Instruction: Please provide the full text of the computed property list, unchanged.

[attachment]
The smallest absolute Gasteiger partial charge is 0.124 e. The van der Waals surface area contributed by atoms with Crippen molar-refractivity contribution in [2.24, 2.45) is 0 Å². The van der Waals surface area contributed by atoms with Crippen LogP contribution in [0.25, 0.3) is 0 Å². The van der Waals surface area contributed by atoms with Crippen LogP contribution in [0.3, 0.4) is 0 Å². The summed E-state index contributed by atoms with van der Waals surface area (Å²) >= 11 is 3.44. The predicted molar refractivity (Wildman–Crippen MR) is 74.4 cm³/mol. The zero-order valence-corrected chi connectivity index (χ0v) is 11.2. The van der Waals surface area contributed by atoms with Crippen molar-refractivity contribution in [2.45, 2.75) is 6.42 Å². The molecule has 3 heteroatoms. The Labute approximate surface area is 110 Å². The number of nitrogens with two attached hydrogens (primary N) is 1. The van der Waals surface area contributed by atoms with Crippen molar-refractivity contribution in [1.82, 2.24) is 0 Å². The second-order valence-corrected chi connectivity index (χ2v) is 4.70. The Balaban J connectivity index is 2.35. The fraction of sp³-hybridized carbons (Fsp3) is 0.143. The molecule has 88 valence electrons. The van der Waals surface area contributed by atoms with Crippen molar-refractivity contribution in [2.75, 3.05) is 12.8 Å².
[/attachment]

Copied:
The smallest absolute Gasteiger partial charge is 0.124 e. The van der Waals surface area contributed by atoms with Crippen molar-refractivity contribution in [2.24, 2.45) is 0 Å². The van der Waals surface area contributed by atoms with Crippen LogP contribution in [0.25, 0.3) is 0 Å². The van der Waals surface area contributed by atoms with Crippen LogP contribution in [0.3, 0.4) is 0 Å². The summed E-state index contributed by atoms with van der Waals surface area (Å²) >= 11 is 3.44. The predicted molar refractivity (Wildman–Crippen MR) is 74.4 cm³/mol. The zero-order valence-corrected chi connectivity index (χ0v) is 11.2. The van der Waals surface area contributed by atoms with Crippen molar-refractivity contribution in [2.45, 2.75) is 6.42 Å². The molecule has 3 heteroatoms. The Labute approximate surface area is 110 Å². The number of nitrogens with two attached hydrogens (primary N) is 1. The van der Waals surface area contributed by atoms with Crippen molar-refractivity contribution in [1.82, 2.24) is 0 Å². The second-order valence-corrected chi connectivity index (χ2v) is 4.70. The Balaban J connectivity index is 2.35. The fraction of sp³-hybridized carbons (Fsp3) is 0.143. The molecule has 88 valence electrons. The van der Waals surface area contributed by atoms with Crippen molar-refractivity contribution in [2.75, 3.05) is 12.8 Å².